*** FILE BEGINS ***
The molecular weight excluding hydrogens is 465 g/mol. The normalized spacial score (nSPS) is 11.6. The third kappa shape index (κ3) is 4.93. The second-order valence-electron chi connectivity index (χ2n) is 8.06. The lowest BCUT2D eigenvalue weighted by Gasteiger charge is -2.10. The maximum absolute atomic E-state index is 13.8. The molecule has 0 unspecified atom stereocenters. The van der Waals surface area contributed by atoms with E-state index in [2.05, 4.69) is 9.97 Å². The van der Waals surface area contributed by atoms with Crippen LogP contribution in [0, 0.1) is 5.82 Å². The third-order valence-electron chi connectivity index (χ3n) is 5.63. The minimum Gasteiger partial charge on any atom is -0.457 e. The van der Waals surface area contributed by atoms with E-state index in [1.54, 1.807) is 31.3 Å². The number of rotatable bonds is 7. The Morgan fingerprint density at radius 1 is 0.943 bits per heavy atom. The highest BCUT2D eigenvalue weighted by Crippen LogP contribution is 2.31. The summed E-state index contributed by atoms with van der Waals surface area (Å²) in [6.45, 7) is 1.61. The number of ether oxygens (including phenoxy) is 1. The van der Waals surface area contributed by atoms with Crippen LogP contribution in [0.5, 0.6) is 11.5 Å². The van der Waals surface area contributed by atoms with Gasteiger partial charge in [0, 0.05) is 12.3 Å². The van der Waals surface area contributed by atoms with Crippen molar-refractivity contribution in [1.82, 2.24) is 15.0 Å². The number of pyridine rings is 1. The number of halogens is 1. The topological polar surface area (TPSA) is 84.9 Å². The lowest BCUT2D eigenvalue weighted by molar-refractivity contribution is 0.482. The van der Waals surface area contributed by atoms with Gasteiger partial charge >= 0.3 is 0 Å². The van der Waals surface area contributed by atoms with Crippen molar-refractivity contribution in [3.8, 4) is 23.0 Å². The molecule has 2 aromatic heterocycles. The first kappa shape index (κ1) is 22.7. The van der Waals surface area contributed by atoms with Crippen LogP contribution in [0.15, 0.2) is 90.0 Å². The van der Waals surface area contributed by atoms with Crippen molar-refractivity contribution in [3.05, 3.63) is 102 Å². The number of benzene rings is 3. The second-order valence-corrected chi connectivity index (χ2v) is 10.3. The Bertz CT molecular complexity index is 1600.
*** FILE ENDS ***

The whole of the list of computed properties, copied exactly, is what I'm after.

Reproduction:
The molecular weight excluding hydrogens is 465 g/mol. The normalized spacial score (nSPS) is 11.6. The third kappa shape index (κ3) is 4.93. The second-order valence-electron chi connectivity index (χ2n) is 8.06. The lowest BCUT2D eigenvalue weighted by Gasteiger charge is -2.10. The maximum absolute atomic E-state index is 13.8. The molecule has 0 unspecified atom stereocenters. The van der Waals surface area contributed by atoms with E-state index in [2.05, 4.69) is 9.97 Å². The van der Waals surface area contributed by atoms with Crippen LogP contribution in [0, 0.1) is 5.82 Å². The third-order valence-electron chi connectivity index (χ3n) is 5.63. The minimum Gasteiger partial charge on any atom is -0.457 e. The van der Waals surface area contributed by atoms with E-state index in [1.54, 1.807) is 31.3 Å². The number of rotatable bonds is 7. The Morgan fingerprint density at radius 1 is 0.943 bits per heavy atom. The highest BCUT2D eigenvalue weighted by Crippen LogP contribution is 2.31. The summed E-state index contributed by atoms with van der Waals surface area (Å²) in [6.45, 7) is 1.61. The number of ether oxygens (including phenoxy) is 1. The van der Waals surface area contributed by atoms with Crippen LogP contribution in [0.5, 0.6) is 11.5 Å². The van der Waals surface area contributed by atoms with Gasteiger partial charge in [0, 0.05) is 12.3 Å². The van der Waals surface area contributed by atoms with Crippen molar-refractivity contribution in [1.82, 2.24) is 15.0 Å². The number of pyridine rings is 1. The number of halogens is 1. The topological polar surface area (TPSA) is 84.9 Å². The lowest BCUT2D eigenvalue weighted by molar-refractivity contribution is 0.482. The van der Waals surface area contributed by atoms with Gasteiger partial charge >= 0.3 is 0 Å². The van der Waals surface area contributed by atoms with Crippen molar-refractivity contribution in [3.8, 4) is 23.0 Å². The molecule has 2 aromatic heterocycles. The first kappa shape index (κ1) is 22.7. The van der Waals surface area contributed by atoms with Crippen LogP contribution in [0.15, 0.2) is 90.0 Å². The van der Waals surface area contributed by atoms with Crippen molar-refractivity contribution in [3.05, 3.63) is 102 Å². The number of benzene rings is 3. The second-order valence-corrected chi connectivity index (χ2v) is 10.3. The Bertz CT molecular complexity index is 1600.